What’s the Population of Venezuela?

Asdrúbal Baptista, guardian angel of historical data on the Venezuelan economy, died last month at the age of 73. Here's why his work is essential to understanding Venezuela today

Photo: Andrés Kerese

Imagine that you need to know how the population of Venezuela has changed since the days of Bolívar. Perhaps you’re studying the evolution of GDP per capita, which you can’t do without a count of capitas. Perhaps you want to enumerate every rare and sinister moment of population decline. Perhaps you’re just curious.

In any case, this is a difficult task. Venezuela didn’t conduct a proper census until 1873, far too late: by then, Bolívar had been dead for almost as long as he was alive.

There are earlier, pre-census sources, but they’re inexact at best. Consider, for example, the 1838 population figure attributed to Juan Manuel Cajigal y Odoardo, an orphaned Barcelonés polymath who studied in Paris, repatriated to found Venezuela’s first astronomical observatory, taught literature at UCV, and, before an early death from “persecution delirium,” gallivanted around the country with Augustín Codazzi, counting people along the way. Codazzi referred to their expedition as the fulfillment of a “childhood dream” of “the infinite.”

Do you trust this count?

At least one demographer didn’t trust it. Indeed, this demographer would die on the hill of Cajigal having overestimated the Venezuelan population in 1838. Worse, according to the incensed demographer, Cajigal’s overestimate distorted population counts for the rest of the 19th century. To believe Cajigal and his unwitting acolytes, the demographer argues, is to swallow the improbable conclusion that the Venezuelan population grew faster in the 19th century than in the early 20th century. An unlikely story, he says.

Eulogies for Professor Baptista have extolled his accomplishments as an economist, economic historian, intellectual historian, teacher, colleague, and all-around “high-level thinker.”

The demographer proposed a correction. The correction isn’t trivial: without it, Venezuela held close to 2.5 million inhabitants at the turn of the 20th century; with it, a mere 2 million. Those five hundred thousand souls will make a big difference in your study of the evolution of GDP per capita. 

But wait. Another demographer—this one Venezuelan, Julio Páez Célis—disagrees. Projecting backward from the much sounder censuses of the mid-20th century, using interpolation together with data on births and deaths and migration, produces a figure close to 2.5 million. You check his work, do your own calculations, and find that perhaps the 19th century adventurers weren’t so wrong after all: you estimate 2,475,251 inhabitants for 1900.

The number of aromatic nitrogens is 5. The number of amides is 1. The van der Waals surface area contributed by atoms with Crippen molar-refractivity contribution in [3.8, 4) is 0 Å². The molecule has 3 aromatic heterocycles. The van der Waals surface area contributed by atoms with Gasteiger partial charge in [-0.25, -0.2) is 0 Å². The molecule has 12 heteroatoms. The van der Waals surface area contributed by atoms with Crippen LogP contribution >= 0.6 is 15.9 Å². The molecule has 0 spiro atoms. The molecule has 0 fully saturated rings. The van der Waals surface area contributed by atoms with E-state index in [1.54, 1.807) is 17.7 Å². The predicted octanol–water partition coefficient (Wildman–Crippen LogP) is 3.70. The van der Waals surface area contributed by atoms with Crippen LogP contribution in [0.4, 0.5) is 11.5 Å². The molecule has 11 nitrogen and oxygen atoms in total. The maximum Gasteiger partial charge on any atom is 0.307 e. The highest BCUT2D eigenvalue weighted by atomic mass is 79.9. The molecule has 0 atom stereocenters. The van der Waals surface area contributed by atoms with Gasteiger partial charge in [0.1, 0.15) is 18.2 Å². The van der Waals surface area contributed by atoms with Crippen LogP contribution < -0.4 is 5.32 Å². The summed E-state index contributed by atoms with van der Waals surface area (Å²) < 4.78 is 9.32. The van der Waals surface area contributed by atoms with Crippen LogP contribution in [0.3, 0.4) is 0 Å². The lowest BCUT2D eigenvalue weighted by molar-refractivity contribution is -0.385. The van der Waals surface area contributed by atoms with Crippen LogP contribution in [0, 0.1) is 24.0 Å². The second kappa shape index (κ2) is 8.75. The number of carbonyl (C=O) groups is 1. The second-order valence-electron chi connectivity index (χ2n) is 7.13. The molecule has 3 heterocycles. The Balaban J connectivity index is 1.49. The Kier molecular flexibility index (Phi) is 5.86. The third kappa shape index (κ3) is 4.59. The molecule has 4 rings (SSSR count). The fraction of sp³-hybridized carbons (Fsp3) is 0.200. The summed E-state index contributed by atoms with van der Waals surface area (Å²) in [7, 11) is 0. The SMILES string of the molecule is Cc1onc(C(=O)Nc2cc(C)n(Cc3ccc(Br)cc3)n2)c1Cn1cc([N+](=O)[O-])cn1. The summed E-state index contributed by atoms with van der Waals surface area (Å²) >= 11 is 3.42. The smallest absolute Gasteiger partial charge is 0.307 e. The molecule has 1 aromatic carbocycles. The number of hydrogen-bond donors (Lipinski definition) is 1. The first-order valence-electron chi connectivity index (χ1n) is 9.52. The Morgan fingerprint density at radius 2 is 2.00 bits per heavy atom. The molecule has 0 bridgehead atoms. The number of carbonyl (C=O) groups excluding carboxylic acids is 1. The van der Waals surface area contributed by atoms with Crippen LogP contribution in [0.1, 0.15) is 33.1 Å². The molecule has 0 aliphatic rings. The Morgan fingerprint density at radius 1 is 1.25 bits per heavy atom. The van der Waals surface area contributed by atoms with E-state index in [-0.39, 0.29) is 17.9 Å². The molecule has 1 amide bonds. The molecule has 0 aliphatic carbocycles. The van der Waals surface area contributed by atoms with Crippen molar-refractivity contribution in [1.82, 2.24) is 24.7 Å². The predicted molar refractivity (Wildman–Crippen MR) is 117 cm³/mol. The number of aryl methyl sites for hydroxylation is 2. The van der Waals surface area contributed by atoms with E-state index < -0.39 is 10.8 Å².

This task has taken ages, and you’re only up to the Cipriano Castro administration.

Fortunately for all students of Venezuelan political economy, somebody else already did this work, along with dozens of similar yet even harder tasks: Asdrúbal Baptista, who died last month at the age of 73.

Eulogies for Professor Baptista have extolled his accomplishments as an economist, economic historian, intellectual historian, teacher, colleague, and all-around “high-level thinker.” We’ve heard of his pithy synthesis of economic thought from Adam Smith through John Maynard Keynes and of his “visionary” views on what to do with Venezuelan oil.

But I’ve missed a celebration of his equally vital work as collator and curator of historical data on the Venezuelan economy. Baptista’s essential tome of tables, Bases cuantitativas de la economía venezolana, tells us not only how the Venezuelan population changed—that’s merely Table 1—but also how the labor force grew, how the economy expanded and contracted, how each economic sector rose and fell, how prices inflated, and how income was distributed, to name just a few of the book’s many gems. Each of those tables required wrangling with sources at least as slippery and contradictory as Cajigal and Codazzi and Páez Célis. And for the reader who wishes to retrace his steps, Baptista meticulously lists his sources and recounts relevant debates. Our sister site, Cinco8, reported that assembling Bases cuantitativas left Baptista with a detached retina, from so many hours in front of the computer.

It’s not surprising that Baptista’s shiny theoretical contributions have garnered more obituarial praise than the diligent workmanship that produced Bases cuantitativas. In academia, the former is typically more prestigious. “Documenting the obvious is the first task of a primitive science,” wrote the great political scientist William Riker. By Riker’s lights, most of Bases cuantitativas would rank as primitive science. 

Yet it has never been more essential. Today, in mid-summer of 2020, as Venezuelan oil production stoops to its lowest level in one hundred years, as COVID-19 victims further swell a grotesque excess mortality rate, as forced disappearances reach Cold-War-terror proportions, as politicians from Caracas to Miami to Washington weaponize the disputed magnitude of the Venezuelan diaspora, more than ever we need Bases cuantitativas: data for understanding how we got here. More than ever, we need Asdrúbal Baptista.